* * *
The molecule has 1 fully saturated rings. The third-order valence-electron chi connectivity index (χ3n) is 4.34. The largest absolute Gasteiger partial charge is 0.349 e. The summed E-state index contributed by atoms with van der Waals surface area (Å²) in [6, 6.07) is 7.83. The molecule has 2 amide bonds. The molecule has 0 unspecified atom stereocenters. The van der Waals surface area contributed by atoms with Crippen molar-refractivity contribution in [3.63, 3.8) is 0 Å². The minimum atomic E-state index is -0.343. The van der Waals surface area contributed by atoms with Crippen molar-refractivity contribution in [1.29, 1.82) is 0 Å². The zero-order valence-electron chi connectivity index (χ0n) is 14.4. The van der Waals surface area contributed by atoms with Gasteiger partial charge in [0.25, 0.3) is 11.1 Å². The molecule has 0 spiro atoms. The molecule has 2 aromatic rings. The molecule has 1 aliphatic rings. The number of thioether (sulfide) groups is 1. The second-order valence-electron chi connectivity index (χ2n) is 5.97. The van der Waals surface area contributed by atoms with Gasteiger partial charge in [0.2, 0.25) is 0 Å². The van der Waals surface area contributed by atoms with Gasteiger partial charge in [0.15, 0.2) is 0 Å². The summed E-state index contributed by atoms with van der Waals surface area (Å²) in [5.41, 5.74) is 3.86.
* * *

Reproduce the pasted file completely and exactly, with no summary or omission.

The molecule has 1 fully saturated rings. The third-order valence-electron chi connectivity index (χ3n) is 4.34. The largest absolute Gasteiger partial charge is 0.349 e. The summed E-state index contributed by atoms with van der Waals surface area (Å²) in [6, 6.07) is 7.83. The molecule has 2 amide bonds. The molecule has 0 unspecified atom stereocenters. The van der Waals surface area contributed by atoms with Crippen molar-refractivity contribution in [3.63, 3.8) is 0 Å². The minimum atomic E-state index is -0.343. The van der Waals surface area contributed by atoms with Crippen molar-refractivity contribution in [1.29, 1.82) is 0 Å². The zero-order valence-electron chi connectivity index (χ0n) is 14.4. The van der Waals surface area contributed by atoms with Gasteiger partial charge in [0.25, 0.3) is 11.1 Å². The molecule has 0 spiro atoms. The molecule has 2 aromatic rings. The molecule has 1 aliphatic rings. The number of thioether (sulfide) groups is 1. The second-order valence-electron chi connectivity index (χ2n) is 5.97. The van der Waals surface area contributed by atoms with Gasteiger partial charge in [0.2, 0.25) is 0 Å². The van der Waals surface area contributed by atoms with Gasteiger partial charge in [0.15, 0.2) is 0 Å². The summed E-state index contributed by atoms with van der Waals surface area (Å²) in [5.41, 5.74) is 3.86.